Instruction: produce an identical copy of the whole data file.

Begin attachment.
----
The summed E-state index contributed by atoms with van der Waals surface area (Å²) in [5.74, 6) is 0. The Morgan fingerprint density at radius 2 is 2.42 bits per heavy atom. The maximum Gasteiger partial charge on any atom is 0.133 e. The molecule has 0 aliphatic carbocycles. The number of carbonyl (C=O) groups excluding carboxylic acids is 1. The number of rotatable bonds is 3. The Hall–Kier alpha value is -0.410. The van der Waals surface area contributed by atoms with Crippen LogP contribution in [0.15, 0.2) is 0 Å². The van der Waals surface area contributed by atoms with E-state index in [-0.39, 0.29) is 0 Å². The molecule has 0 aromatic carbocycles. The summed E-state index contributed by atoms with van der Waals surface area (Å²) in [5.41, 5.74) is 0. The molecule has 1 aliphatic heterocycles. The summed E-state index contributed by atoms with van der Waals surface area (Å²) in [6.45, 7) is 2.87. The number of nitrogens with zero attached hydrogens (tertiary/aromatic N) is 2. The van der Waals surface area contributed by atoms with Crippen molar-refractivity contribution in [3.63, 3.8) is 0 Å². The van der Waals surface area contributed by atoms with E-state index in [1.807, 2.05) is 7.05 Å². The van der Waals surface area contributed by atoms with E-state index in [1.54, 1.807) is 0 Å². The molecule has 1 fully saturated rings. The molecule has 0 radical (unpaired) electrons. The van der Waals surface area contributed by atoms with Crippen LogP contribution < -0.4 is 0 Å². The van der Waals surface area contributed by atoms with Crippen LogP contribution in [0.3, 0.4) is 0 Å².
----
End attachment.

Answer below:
The summed E-state index contributed by atoms with van der Waals surface area (Å²) in [5.74, 6) is 0. The Morgan fingerprint density at radius 2 is 2.42 bits per heavy atom. The maximum Gasteiger partial charge on any atom is 0.133 e. The molecule has 0 aliphatic carbocycles. The number of carbonyl (C=O) groups excluding carboxylic acids is 1. The number of rotatable bonds is 3. The Hall–Kier alpha value is -0.410. The van der Waals surface area contributed by atoms with Crippen LogP contribution in [0.15, 0.2) is 0 Å². The van der Waals surface area contributed by atoms with E-state index in [-0.39, 0.29) is 0 Å². The molecule has 0 aromatic carbocycles. The summed E-state index contributed by atoms with van der Waals surface area (Å²) in [5.41, 5.74) is 0. The molecule has 1 aliphatic heterocycles. The summed E-state index contributed by atoms with van der Waals surface area (Å²) in [6.45, 7) is 2.87. The number of nitrogens with zero attached hydrogens (tertiary/aromatic N) is 2. The van der Waals surface area contributed by atoms with Crippen molar-refractivity contribution in [3.63, 3.8) is 0 Å². The van der Waals surface area contributed by atoms with E-state index in [1.807, 2.05) is 7.05 Å². The van der Waals surface area contributed by atoms with E-state index in [1.54, 1.807) is 0 Å². The molecule has 1 fully saturated rings. The molecule has 0 radical (unpaired) electrons. The van der Waals surface area contributed by atoms with Crippen LogP contribution < -0.4 is 0 Å². The van der Waals surface area contributed by atoms with Crippen LogP contribution in [0.3, 0.4) is 0 Å².